In the last update to my post yesterday noting the demotion of Pluto to dwarf planet status by the IAU, I mentioned this short BBC article and the comments of Dr Alan Stern, who leads NASA’a New Horizons mission to Pluto, saying that like-minded astronomers would try to get Pluto reinstated. He has more to say here, but there are more serious reservations on the vote from Dr Owen Gingerich who chaired the IAU’s planet definition committee, which spent two years producing an earlier, rejected, draft definition More on the controversy And via John O’Shea. The photoshoppers are on the case.. hehOwen Gingerich’s comments in the BBC article
“In our initial proposal we took the definition of a planet that the planetary geologists would like. The dynamicists felt terribly insulted that we had not consulted with them to get their views. Somehow, there were enough of them to raise a big hue and cry,” Professor Gingerich said.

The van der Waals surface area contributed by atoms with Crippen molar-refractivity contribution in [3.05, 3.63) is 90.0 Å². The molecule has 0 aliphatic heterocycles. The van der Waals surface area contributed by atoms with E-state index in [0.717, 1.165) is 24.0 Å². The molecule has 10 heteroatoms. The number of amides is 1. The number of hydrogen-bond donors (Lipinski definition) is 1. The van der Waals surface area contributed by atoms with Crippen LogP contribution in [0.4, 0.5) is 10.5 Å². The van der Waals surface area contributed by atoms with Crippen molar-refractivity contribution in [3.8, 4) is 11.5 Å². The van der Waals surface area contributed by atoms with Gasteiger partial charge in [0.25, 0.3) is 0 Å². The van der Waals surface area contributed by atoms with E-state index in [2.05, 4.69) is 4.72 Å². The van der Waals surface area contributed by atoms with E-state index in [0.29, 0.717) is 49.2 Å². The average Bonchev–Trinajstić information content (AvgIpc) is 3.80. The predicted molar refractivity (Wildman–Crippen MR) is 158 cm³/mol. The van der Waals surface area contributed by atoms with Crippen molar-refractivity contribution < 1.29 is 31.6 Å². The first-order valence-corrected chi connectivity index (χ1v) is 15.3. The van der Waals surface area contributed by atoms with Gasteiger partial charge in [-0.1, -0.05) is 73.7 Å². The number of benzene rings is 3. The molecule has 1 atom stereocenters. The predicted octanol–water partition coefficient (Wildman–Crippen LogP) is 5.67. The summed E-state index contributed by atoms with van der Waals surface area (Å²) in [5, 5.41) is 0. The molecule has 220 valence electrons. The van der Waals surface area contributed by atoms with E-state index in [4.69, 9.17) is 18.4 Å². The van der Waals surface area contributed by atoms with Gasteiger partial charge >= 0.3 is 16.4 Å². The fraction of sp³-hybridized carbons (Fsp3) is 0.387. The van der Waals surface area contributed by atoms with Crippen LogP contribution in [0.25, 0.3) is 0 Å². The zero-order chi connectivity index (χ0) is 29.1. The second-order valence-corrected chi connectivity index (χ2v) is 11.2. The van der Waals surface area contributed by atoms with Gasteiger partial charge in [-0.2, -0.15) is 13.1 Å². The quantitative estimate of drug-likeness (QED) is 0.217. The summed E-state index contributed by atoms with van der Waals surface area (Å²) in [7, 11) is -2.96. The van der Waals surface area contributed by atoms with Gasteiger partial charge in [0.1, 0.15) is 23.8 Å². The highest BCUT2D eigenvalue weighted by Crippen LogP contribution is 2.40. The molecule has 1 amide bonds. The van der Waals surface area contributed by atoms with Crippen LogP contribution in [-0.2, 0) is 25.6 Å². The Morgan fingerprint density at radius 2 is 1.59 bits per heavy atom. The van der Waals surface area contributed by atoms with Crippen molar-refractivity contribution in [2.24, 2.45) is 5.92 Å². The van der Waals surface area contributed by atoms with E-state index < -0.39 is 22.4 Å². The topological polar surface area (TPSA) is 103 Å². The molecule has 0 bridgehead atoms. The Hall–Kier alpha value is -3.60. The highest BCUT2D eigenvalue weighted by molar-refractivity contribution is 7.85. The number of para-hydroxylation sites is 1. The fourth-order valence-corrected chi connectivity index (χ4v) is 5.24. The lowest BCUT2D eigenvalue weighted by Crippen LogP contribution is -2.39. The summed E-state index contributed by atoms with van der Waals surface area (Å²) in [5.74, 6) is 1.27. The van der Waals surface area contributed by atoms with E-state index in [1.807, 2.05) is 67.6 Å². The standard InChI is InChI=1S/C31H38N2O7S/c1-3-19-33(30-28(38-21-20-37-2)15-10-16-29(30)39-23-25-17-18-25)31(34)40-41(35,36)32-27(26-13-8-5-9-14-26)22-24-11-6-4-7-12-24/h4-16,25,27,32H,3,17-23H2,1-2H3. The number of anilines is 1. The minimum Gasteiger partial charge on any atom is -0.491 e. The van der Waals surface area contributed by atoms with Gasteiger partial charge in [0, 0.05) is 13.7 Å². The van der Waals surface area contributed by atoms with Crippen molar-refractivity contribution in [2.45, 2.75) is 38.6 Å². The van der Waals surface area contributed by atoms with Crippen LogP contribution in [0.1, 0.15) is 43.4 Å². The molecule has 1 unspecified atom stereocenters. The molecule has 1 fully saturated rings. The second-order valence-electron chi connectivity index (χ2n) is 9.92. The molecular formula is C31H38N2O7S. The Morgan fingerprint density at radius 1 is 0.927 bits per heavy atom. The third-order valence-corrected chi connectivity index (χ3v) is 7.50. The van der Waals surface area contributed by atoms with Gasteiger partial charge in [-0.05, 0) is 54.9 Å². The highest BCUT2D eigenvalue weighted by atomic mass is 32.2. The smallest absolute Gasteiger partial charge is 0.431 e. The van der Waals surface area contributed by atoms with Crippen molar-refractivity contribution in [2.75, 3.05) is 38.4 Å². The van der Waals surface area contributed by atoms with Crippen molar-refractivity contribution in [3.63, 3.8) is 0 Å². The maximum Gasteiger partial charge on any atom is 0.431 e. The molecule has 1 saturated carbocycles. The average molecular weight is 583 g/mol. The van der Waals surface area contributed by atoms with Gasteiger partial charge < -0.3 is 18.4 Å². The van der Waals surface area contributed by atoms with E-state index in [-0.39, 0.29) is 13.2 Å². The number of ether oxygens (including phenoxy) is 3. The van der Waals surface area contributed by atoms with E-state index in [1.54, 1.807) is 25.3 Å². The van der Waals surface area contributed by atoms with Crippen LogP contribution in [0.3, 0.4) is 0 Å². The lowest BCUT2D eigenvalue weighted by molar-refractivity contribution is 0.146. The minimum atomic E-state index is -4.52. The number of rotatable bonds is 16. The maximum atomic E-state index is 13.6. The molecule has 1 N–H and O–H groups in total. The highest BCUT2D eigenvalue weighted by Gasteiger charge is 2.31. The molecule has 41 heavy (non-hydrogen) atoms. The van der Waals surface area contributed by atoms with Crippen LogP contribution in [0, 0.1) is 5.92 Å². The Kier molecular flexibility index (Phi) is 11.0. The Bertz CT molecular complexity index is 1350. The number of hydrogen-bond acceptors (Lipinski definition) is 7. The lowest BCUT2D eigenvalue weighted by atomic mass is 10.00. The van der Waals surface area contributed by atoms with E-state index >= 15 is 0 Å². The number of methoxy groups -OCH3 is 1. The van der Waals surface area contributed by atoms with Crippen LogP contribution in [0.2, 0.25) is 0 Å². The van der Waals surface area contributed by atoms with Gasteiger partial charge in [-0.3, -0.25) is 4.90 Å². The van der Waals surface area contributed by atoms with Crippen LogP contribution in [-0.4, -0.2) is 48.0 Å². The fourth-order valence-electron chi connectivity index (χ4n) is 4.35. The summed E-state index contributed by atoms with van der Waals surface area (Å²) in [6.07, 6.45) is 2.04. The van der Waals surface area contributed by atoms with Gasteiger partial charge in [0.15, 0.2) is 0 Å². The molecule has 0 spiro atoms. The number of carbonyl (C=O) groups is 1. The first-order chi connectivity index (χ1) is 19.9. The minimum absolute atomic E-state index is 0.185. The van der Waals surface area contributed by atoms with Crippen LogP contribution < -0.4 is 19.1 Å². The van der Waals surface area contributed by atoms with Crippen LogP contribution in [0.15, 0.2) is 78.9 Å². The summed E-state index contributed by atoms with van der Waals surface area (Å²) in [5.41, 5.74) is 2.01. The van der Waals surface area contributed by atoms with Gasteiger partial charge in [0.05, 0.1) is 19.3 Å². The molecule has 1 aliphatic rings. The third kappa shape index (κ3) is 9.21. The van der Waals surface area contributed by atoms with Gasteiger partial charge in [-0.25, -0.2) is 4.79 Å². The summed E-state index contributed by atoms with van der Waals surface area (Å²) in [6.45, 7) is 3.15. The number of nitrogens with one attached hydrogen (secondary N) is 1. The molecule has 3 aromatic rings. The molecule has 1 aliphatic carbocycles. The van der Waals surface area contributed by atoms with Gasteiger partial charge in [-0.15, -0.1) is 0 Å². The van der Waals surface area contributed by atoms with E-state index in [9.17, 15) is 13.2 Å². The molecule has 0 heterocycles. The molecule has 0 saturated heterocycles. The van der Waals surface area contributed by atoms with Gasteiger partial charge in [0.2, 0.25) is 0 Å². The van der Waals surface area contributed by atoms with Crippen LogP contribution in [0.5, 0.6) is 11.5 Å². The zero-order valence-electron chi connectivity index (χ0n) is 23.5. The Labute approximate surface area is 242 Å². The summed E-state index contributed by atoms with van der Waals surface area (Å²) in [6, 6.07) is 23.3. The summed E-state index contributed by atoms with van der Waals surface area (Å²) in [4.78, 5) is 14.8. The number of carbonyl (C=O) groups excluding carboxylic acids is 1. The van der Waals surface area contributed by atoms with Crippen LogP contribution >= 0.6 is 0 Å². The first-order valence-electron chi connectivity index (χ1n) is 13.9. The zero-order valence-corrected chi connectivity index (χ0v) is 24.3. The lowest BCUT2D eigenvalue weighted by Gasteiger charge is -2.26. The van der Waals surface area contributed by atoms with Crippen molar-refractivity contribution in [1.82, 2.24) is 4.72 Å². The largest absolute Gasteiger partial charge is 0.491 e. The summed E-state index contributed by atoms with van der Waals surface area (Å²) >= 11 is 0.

“Their revolt raised enough of a fuss to destroy the scientific integrity and subtlety of the [earlier] resolution.”
He added: “There were 2,700 astronomers in Prague during that 10-day period. But only 10% of them voted this afternoon. Those who disagreed and were determined to block the other resolution showed up in larger numbers than those who felt ‘oh well, this is just one of those things the IAU is working on’.”
Professor Gingerich, who had to return home to the US and therefore could not vote himself, said he would like to see electronic ballots introduced in future.
And those like-minded astronomers?
Stern said like-minded astronomers had begun a petition to get Pluto reinstated. Car bumper stickers compelling motorists to “Honk if Pluto is still a planet” have gone on sale over the internet and e-mails circulating about the decision have been describing the IAU as the “Irrelevant Astronomical Union”.
Meanwhile seven well-known dwarfs have offered Pluto a new position..